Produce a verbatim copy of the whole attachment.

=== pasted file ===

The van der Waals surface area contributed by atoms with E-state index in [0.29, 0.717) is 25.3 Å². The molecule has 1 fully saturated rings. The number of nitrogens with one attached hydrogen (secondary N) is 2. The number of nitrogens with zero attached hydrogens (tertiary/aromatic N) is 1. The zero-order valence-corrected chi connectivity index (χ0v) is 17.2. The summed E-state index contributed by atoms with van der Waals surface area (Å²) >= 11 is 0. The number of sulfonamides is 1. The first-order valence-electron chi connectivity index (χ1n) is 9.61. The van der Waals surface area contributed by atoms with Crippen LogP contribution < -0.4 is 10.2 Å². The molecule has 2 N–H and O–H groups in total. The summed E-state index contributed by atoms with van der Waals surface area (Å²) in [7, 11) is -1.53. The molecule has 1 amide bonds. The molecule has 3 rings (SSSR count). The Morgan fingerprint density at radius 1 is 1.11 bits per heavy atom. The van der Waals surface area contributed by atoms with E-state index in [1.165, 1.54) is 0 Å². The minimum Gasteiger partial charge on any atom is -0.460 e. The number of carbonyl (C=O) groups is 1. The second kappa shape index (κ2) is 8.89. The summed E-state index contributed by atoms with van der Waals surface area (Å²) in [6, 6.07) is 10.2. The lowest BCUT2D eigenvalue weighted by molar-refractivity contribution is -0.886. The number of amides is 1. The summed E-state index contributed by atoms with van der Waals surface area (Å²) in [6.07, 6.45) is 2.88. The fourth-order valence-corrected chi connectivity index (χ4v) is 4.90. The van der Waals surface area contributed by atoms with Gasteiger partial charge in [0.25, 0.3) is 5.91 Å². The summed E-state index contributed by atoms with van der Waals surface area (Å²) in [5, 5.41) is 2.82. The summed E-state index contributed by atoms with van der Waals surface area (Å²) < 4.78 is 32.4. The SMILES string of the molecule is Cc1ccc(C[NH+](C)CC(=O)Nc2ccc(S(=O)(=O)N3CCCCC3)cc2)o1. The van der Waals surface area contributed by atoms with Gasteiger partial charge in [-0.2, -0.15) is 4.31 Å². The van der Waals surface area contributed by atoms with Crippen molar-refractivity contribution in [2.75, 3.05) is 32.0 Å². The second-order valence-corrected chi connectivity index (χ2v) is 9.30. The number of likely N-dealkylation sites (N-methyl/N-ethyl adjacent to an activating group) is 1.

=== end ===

The van der Waals surface area contributed by atoms with E-state index in [0.29, 0.717) is 25.3 Å². The molecule has 1 fully saturated rings. The number of nitrogens with one attached hydrogen (secondary N) is 2. The number of nitrogens with zero attached hydrogens (tertiary/aromatic N) is 1. The zero-order valence-corrected chi connectivity index (χ0v) is 17.2. The summed E-state index contributed by atoms with van der Waals surface area (Å²) >= 11 is 0. The number of sulfonamides is 1. The first-order valence-electron chi connectivity index (χ1n) is 9.61. The van der Waals surface area contributed by atoms with Crippen LogP contribution < -0.4 is 10.2 Å². The molecule has 2 N–H and O–H groups in total. The summed E-state index contributed by atoms with van der Waals surface area (Å²) in [7, 11) is -1.53. The molecule has 1 amide bonds. The molecule has 3 rings (SSSR count). The Morgan fingerprint density at radius 1 is 1.11 bits per heavy atom. The van der Waals surface area contributed by atoms with E-state index in [1.165, 1.54) is 0 Å². The minimum Gasteiger partial charge on any atom is -0.460 e. The number of carbonyl (C=O) groups is 1. The second kappa shape index (κ2) is 8.89. The summed E-state index contributed by atoms with van der Waals surface area (Å²) in [6, 6.07) is 10.2. The lowest BCUT2D eigenvalue weighted by molar-refractivity contribution is -0.886. The number of amides is 1. The summed E-state index contributed by atoms with van der Waals surface area (Å²) in [6.07, 6.45) is 2.88. The fourth-order valence-corrected chi connectivity index (χ4v) is 4.90. The van der Waals surface area contributed by atoms with Gasteiger partial charge in [0.25, 0.3) is 5.91 Å². The summed E-state index contributed by atoms with van der Waals surface area (Å²) in [5, 5.41) is 2.82. The summed E-state index contributed by atoms with van der Waals surface area (Å²) < 4.78 is 32.4. The SMILES string of the molecule is Cc1ccc(C[NH+](C)CC(=O)Nc2ccc(S(=O)(=O)N3CCCCC3)cc2)o1. The van der Waals surface area contributed by atoms with Gasteiger partial charge in [-0.2, -0.15) is 4.31 Å². The van der Waals surface area contributed by atoms with Crippen molar-refractivity contribution in [2.75, 3.05) is 32.0 Å². The second-order valence-corrected chi connectivity index (χ2v) is 9.30. The number of likely N-dealkylation sites (N-methyl/N-ethyl adjacent to an activating group) is 1.